In Puget Sound, planners estimated that the conversion of HOV to HOT on a nine mile section of SR-167 would allow 13 percent more vehicles to travel the SR-167 corridor daily, and increase use of HOV/HOT lanes by 38 percent.
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Value Pricing Pilot Program: Lessons Learned - Final Report

Summary Information

This research synthesized evaluation findings from 24 projects sponsored by the Federal Highway Administration (FHWA) Congestion and Value Pricing Pilot Program (VPPP) between 1991 and 2006. Strategies evaluated included:

  • High-Occupancy Vehicle (HOV) to High-Occupancy Toll (HOT) lane conversions with pricing
  • Variable pricing of new express lanes
  • Variable pricing on existing toll facilities
  • Region-wide variable pricing initiatives
  • Making driver costs variable
  • Other pricing projects (i.e., voluntary cash out and carshare programs).

This source report included an overall assessment of the impacts of value pricing and included detailed findings for several projects.


HOT Lanes on SR 167 in the Puget Sound Region, Washington

In Puget Sound, a HOV to HOT conversion project was implemented on a nine mile section of SR-167 that extended from 15th Street in Auburn to I-405 in Renton. Expansion of the existing freeway was not required. HOV lanes were re-striped using double white striped buffers to define the new HOT lanes and defined access points.

Transponder-equipped vehicles were allowed to enter the HOT lanes at certain access points. Toll rates were programmed to vary dynamically with the level of congestion in the HOT lanes and ensure tolled traffic flowed at a minimum of 45 mi/hr 90 percent of the time during peak periods. Non-HOV vehicles would pay a single rate for the entire distance of their trip, regardless if the toll rates were updated en-route. Tolls were debited from existing prepaid accounts using the State’s existing windshield mounted sticker transponders (branded "Good to Go" in Washington State). Customers paid $12 to purchase the transponder and were able to set up accounts using credit cards, bank accounts, or cash. Transponder-equipped vehicles participating in carpools (HOV2+) were able to travel for free, however, they had to purchase an in-vehicle transponder disabling device for $3.50. Washington State Patrol troopers were able to monitor the HOT lane traffic. When a single occupancy vehicle with a valid e-sticker entered the HOT lanes, a light flashed on an overhead sensor. If the light did not flash and there was only a single passenger in the vehicle, a state trooper could stop the vehicle and issue a citation for $124. Preliminary capital costs of conversion of these existing HOV lanes were expected to be recovered by net annual toll revenue within 11 to 12 years.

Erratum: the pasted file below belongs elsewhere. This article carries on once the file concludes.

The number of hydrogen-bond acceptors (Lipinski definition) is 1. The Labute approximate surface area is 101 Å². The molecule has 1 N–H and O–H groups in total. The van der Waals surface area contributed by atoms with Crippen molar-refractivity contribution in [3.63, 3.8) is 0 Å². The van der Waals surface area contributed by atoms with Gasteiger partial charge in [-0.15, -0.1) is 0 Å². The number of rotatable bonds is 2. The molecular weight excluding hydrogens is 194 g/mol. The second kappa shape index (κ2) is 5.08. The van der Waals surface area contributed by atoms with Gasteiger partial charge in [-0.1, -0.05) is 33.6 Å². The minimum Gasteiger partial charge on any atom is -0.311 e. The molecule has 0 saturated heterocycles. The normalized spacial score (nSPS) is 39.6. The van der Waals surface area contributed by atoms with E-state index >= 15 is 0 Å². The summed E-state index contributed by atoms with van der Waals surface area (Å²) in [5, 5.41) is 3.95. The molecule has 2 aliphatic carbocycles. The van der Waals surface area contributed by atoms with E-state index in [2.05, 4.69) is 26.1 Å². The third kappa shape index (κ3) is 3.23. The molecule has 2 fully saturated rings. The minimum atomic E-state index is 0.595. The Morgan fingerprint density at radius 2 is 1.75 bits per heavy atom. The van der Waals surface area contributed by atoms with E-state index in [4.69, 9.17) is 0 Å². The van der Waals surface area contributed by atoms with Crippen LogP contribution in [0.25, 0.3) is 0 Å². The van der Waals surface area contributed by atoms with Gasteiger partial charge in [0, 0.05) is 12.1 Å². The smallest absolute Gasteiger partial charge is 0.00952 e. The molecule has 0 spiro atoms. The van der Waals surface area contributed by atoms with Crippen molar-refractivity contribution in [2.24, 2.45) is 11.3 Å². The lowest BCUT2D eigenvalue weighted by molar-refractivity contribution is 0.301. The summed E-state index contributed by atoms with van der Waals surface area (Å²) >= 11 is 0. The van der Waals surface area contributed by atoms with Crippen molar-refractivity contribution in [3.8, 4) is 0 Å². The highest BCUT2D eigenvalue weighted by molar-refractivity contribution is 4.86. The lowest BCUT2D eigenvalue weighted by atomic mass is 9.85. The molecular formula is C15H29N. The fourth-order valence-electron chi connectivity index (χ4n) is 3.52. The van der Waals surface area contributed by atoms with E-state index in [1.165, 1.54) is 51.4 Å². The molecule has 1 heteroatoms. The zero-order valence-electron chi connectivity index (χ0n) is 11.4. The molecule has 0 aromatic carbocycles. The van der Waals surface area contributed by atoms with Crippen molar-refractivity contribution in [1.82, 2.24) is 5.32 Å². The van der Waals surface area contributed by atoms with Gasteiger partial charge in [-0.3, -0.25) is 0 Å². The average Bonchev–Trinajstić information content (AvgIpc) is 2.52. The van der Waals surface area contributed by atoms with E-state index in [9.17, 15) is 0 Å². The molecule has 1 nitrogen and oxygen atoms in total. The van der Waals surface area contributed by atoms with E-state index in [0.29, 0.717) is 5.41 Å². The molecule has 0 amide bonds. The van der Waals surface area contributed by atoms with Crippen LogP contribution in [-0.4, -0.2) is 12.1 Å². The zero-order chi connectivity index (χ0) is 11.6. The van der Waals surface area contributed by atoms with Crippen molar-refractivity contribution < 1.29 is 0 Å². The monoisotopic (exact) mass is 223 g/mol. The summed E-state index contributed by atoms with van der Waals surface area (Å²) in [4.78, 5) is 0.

Planning, implementation, and construction occurred from 2004-2008. Operations and evaluation were planned to occur from 2008-2012.

Initial projections indicated that 13 percent more vehicles would travel on the SR-167 corridor daily, and 38 percent more vehicles would use the HOV/HOT lanes while preserving express trips for buses, vanpools and carpools.

More recent reports from the Washington State DOT indicate that HOT operations have been a success. Variable tolling has been used to improve the efficiency of carpool lanes, and improve traffic flow without delaying buses.

See also: "SR 167 HOT Lanes Pilot Project Performance Update," Winter 2010.

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